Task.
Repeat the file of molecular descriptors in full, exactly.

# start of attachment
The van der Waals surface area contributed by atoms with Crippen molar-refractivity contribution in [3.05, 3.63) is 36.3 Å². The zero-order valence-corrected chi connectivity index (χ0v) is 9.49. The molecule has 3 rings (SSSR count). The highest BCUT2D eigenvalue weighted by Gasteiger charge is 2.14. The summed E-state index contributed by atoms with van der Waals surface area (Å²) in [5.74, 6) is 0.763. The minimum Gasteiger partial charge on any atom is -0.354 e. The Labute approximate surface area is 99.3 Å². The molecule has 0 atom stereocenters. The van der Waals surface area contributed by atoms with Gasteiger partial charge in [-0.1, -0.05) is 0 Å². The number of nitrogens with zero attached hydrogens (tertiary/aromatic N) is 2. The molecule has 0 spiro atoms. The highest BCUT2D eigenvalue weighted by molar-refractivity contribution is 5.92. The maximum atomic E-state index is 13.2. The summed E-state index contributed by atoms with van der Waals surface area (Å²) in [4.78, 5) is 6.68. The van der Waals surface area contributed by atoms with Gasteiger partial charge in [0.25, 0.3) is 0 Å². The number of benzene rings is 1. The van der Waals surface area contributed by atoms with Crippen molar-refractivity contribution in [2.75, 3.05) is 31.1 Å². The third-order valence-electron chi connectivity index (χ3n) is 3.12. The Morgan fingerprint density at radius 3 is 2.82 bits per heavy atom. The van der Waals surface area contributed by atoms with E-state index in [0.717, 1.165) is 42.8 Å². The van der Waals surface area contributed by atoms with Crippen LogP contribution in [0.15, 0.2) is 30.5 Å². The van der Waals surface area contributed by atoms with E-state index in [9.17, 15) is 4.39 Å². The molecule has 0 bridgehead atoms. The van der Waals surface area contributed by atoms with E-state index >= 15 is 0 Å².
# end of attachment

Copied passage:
The van der Waals surface area contributed by atoms with Crippen molar-refractivity contribution in [3.05, 3.63) is 36.3 Å². The zero-order valence-corrected chi connectivity index (χ0v) is 9.49. The molecule has 3 rings (SSSR count). The highest BCUT2D eigenvalue weighted by Gasteiger charge is 2.14. The summed E-state index contributed by atoms with van der Waals surface area (Å²) in [5.74, 6) is 0.763. The minimum Gasteiger partial charge on any atom is -0.354 e. The Labute approximate surface area is 99.3 Å². The molecule has 0 atom stereocenters. The van der Waals surface area contributed by atoms with Gasteiger partial charge in [-0.1, -0.05) is 0 Å². The number of nitrogens with zero attached hydrogens (tertiary/aromatic N) is 2. The molecule has 0 spiro atoms. The highest BCUT2D eigenvalue weighted by molar-refractivity contribution is 5.92. The maximum atomic E-state index is 13.2. The summed E-state index contributed by atoms with van der Waals surface area (Å²) in [4.78, 5) is 6.68. The van der Waals surface area contributed by atoms with Gasteiger partial charge in [0.25, 0.3) is 0 Å². The number of benzene rings is 1. The van der Waals surface area contributed by atoms with Crippen molar-refractivity contribution in [2.75, 3.05) is 31.1 Å². The third-order valence-electron chi connectivity index (χ3n) is 3.12. The Morgan fingerprint density at radius 3 is 2.82 bits per heavy atom. The van der Waals surface area contributed by atoms with E-state index in [0.717, 1.165) is 42.8 Å². The van der Waals surface area contributed by atoms with Crippen LogP contribution in [0.15, 0.2) is 30.5 Å². The van der Waals surface area contributed by atoms with E-state index in [9.17, 15) is 4.39 Å². The molecule has 0 bridgehead atoms. The van der Waals surface area contributed by atoms with E-state index >= 15 is 0 Å².